Eight-month-old Charlie is an Australian citizen who has never been in his home country, but that is due to change today.
- About 175 people are expected to arrive in Darwin today on the first of eight repatriation flights
- Elise Hannah is bringing her young son to Australia for the first time
- New arrivals must spend two weeks in mandatory quarantine in rural Darwin
He and his mum Elise Hannah are two Australians who managed to secure seats on the first government-backed repatriation flight from London to Darwin, which is expected to arrive at about midday.
“It’s time we went home now. He needs to grow up with his family. He’s only got one set of grandparents so he needs to get to know them,” Ms Hannah said.
Charlie was born in the UK and his short life there has been dominated by the global pandemic which has kept him and his mum apart from his grandparents and their immediate family in Australia.
“We went into lockdown when he was about three weeks old,” Ms Hannah said.
“He had nobody else hold him until he was nearly five months old.”
Ms Hannah hopes getting Charlie back to Australia will allow him to see not only family but also a bit more of the outdoors.
“I am so looking forward to being able to take Charlie to a playground. He hasn’t been really to a playground,” she said.
“Putting him on a swing to watch other kids, to be able to do that, it’s a big thing.”
‘So very grateful’
Before Charlie was born Ms Hannah had lived in the UK for more than a decade working as a nanny, but she had planned to return to Australia shortly after giving birth so her baby could grow up as an Australian, close to family in Brisbane.
After Charlie’s birth, she organised his citizenship and passport and they tried a few times to leave the UK on commercial flights, which were cancelled.
But last weekend came the call flagging the possibility of seats on the first special Qantas flight, which will take Australians to quarantine at the Howard Springs facility just outside Darwin in the Northern Territory.
Since then she has been juggling Charlie while trying to pack up their lives in the UK in just a few days.
“My initial reaction was, I don’t know how I’m going to do it,” she said.
“It came as a shock because it came so suddenly and so quickly and I had a lot to do to get on the flight.
“We’ve been sort of couch surfing on relatives’ couches, so I have bits and pieces of stuff all over the country.
“But I’m very glad that we were shortlisted for the first flight. So, so very grateful.”
With the process backed by the Government, passengers need to pay for flights but will be able to apply for government grants and loans to help cover the upfront cost.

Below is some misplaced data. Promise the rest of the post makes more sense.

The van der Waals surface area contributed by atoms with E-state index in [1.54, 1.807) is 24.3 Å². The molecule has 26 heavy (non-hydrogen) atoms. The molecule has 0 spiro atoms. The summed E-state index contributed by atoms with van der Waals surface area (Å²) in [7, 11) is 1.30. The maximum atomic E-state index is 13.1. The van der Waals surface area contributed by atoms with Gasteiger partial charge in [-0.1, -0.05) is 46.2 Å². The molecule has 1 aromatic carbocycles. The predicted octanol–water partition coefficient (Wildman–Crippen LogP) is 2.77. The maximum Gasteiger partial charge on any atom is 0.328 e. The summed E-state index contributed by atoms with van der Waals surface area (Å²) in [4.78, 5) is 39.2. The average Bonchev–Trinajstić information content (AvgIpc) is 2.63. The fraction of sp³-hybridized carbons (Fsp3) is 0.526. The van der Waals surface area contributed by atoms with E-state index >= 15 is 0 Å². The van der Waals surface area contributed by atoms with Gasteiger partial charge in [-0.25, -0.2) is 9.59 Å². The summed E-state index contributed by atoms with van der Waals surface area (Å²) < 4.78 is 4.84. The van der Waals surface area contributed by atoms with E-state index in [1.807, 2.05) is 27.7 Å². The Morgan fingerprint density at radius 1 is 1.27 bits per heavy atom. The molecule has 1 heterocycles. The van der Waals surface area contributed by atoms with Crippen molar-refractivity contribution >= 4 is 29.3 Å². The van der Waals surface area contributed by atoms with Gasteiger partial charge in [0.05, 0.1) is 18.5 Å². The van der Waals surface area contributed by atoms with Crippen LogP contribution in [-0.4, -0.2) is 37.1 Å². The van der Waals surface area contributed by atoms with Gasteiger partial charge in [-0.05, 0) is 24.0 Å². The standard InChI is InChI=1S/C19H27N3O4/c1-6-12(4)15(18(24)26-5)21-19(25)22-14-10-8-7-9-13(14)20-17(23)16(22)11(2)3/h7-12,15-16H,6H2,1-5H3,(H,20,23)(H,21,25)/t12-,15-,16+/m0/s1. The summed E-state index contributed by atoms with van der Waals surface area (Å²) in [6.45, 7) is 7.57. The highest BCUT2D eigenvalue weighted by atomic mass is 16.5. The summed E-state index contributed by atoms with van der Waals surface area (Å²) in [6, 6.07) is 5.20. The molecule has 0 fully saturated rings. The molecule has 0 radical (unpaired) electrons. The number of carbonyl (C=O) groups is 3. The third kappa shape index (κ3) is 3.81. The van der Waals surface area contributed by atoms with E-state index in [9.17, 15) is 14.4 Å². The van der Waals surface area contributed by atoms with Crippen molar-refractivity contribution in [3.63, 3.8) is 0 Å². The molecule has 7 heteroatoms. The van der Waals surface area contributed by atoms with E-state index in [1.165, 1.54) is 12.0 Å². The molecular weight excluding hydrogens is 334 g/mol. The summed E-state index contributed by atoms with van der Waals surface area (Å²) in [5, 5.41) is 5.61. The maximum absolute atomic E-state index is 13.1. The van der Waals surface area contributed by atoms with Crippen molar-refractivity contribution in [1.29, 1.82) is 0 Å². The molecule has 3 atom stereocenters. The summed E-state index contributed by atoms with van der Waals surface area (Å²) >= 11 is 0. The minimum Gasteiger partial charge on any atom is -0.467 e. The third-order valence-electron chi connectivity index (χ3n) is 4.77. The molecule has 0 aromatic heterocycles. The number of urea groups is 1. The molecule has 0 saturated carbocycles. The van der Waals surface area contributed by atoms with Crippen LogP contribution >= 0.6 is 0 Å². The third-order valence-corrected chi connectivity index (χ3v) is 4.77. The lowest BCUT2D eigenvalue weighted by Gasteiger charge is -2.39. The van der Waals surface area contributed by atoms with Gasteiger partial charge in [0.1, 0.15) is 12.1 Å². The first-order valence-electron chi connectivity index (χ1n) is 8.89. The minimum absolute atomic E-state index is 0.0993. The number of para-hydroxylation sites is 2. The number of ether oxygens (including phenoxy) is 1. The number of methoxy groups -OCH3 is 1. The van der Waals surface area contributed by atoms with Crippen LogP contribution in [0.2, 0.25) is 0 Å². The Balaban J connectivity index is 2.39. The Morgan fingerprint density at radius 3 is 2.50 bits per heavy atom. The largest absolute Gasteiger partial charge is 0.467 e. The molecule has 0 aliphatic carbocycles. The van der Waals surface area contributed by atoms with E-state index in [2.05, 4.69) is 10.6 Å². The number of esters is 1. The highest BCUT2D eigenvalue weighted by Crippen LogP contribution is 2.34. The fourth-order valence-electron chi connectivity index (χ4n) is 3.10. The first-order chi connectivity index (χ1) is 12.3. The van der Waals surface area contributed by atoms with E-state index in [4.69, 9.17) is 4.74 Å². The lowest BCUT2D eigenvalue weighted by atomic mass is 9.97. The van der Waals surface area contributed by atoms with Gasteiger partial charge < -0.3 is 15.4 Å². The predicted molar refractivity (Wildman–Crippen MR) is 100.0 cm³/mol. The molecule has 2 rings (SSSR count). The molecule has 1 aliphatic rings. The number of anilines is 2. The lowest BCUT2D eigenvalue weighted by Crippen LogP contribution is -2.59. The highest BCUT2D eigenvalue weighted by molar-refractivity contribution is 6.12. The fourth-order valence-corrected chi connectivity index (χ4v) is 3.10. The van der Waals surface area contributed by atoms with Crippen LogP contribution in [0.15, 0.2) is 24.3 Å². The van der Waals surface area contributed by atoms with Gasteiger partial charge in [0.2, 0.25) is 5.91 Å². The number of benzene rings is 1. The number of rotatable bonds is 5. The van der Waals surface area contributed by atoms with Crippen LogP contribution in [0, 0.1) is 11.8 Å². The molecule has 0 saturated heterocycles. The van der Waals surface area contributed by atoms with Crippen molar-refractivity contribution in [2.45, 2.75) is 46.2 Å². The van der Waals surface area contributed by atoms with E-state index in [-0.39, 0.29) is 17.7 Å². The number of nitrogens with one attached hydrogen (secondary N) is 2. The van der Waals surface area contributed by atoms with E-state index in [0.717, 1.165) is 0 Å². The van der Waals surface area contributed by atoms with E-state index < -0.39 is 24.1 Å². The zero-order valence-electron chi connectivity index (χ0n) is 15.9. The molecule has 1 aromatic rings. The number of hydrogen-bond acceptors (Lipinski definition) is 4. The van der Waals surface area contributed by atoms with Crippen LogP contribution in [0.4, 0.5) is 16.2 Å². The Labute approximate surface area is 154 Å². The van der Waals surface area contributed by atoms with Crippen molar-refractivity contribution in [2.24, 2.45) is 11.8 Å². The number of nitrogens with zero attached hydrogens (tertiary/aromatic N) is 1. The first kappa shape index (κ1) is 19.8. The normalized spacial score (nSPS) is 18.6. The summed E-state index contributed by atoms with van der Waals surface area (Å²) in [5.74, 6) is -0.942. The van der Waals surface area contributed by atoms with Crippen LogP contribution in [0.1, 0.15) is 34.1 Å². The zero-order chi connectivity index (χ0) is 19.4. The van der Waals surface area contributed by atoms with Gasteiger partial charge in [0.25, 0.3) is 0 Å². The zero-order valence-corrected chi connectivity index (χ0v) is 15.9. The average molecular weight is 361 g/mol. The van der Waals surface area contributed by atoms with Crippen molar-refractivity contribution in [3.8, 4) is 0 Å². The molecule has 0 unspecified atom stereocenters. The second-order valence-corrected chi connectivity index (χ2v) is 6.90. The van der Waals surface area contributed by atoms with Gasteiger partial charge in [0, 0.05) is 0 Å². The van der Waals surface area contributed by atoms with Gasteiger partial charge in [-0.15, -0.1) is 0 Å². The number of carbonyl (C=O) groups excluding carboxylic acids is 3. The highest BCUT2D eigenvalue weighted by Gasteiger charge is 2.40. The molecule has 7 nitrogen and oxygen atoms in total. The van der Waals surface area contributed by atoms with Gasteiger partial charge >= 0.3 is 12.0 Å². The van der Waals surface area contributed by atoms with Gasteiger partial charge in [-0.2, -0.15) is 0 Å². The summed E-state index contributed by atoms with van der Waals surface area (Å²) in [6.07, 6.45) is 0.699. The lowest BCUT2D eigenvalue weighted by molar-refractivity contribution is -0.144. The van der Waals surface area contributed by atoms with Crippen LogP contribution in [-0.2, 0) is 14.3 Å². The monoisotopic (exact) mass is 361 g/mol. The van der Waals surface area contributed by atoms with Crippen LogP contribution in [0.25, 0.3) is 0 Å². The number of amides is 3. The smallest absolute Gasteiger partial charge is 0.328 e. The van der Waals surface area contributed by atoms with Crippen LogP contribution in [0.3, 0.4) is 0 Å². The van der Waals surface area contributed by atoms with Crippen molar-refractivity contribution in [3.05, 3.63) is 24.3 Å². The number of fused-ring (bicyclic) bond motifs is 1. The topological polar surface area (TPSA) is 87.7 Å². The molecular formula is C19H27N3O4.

But there’s also the money Ms Hannah had already paid for commercial flights that never left the UK and the incoming bill for two weeks’ quarantine in the NT ($2,500 for an individual or $5,000 for a family).
While the cost is difficult, as the coronavirus situation worsens in the UK, Ms Hannah’s main priority is getting her son back to Australia.
“I’m just thankful that we have a good Government who is prepared to try and help us get back,” she said.
“Hopefully, everyone will get back.”
‘A lottery-winning level of excitement’
Victorian schoolteacher Shae Tweeddale and her boyfriend Billy have also managed to secure spots on the first London-to-Darwin flight.
“If I were told at the beginning of the year that I would be accepting this lottery-winning level of excitement to enter my own country as normal, I’d have laughed at the whole concept, but it’s 2020, so here we are,” Ms Tweeddale said
The couple had been on a two-year working holiday visa in London.
“With Billy’s visa expiring in July this year, we quit our jobs, left our flat, had most of our belongings shipped home and put the rest in a backpack and had to leave the country,” the 24-year-old said.
Ever since, they’ve been waiting for the international flight caps to be lifted and picking up volunteer positions that offered places for them to stay.
“Our most recent volunteer experience was preparing a rescue dog farm for the winter, which is where we received the call from DFAT and had to quickly leave,” she said.
“Since then it’s been a bit crazy.”
In only a few days, the pair had to get a COVID-19 test, catch a bus, two trains and a plane to get back to London in time, to get ready to go.
“We just got an email to confirm that we are COVID-free, so we’re definitely going, it doesn’t feel real. Just excited to get home,” she said.
Expecting ‘a good thunderstorm’
Today’s flight is the first of eight scheduled flights that will aim to bring about 1,315 Australians home from the UK, India and South Africa.
It is part of a deal between the NT and Commonwealth Governments that is expected to facilitate about 5,000 international arrivals by the end of March next year.
They will be quarantining at the former mining camp in Howard Springs that has recently been used to house interstate travellers from hotspot areas and seasonal workers from Vanuatu.
Unlike the rules at Howard Springs for arrivals from interstate, new government guidelines show the international arrivals will not be allowed to leave the balconies attached to their single-bed rooms.
Elise Hannah said she was not concerned about the two-week mandatory quarantine, but was just looking forward to her son Charlie experiencing his home country for the first time.
She also was not daunted by the prospect of spending two weeks in the humidity typical of October in Australia’s Top End.
“We are looking forward to a good thunderstorm. We’ve been looking at the weather, and it says that there’s thunderstorms for the next week,” Ms Hannah said.
“A good Australian thunderstorm is nice.”